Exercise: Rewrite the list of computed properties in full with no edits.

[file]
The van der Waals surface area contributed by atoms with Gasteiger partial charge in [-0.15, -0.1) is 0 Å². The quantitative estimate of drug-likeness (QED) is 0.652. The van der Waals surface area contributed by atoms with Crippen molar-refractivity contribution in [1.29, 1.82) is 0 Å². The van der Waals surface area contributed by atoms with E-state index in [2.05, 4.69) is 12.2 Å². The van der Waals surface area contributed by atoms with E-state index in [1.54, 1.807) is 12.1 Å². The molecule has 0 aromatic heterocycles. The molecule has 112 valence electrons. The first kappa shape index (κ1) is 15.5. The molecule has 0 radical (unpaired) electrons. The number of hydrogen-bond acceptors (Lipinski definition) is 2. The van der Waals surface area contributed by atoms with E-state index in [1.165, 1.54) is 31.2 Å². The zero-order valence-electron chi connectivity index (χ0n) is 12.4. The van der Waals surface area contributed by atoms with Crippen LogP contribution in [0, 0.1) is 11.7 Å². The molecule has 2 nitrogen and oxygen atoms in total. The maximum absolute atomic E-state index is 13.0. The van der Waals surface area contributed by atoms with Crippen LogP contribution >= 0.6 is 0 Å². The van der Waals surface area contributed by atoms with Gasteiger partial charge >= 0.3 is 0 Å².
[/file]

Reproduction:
The van der Waals surface area contributed by atoms with Gasteiger partial charge in [-0.15, -0.1) is 0 Å². The quantitative estimate of drug-likeness (QED) is 0.652. The van der Waals surface area contributed by atoms with Crippen molar-refractivity contribution in [1.29, 1.82) is 0 Å². The van der Waals surface area contributed by atoms with E-state index in [2.05, 4.69) is 12.2 Å². The van der Waals surface area contributed by atoms with E-state index in [1.54, 1.807) is 12.1 Å². The molecule has 0 aromatic heterocycles. The molecule has 112 valence electrons. The first kappa shape index (κ1) is 15.5. The molecule has 0 radical (unpaired) electrons. The number of hydrogen-bond acceptors (Lipinski definition) is 2. The van der Waals surface area contributed by atoms with E-state index in [1.165, 1.54) is 31.2 Å². The zero-order valence-electron chi connectivity index (χ0n) is 12.4. The van der Waals surface area contributed by atoms with Crippen LogP contribution in [0, 0.1) is 11.7 Å². The molecule has 2 nitrogen and oxygen atoms in total. The maximum absolute atomic E-state index is 13.0. The van der Waals surface area contributed by atoms with Crippen LogP contribution >= 0.6 is 0 Å². The van der Waals surface area contributed by atoms with Gasteiger partial charge >= 0.3 is 0 Å².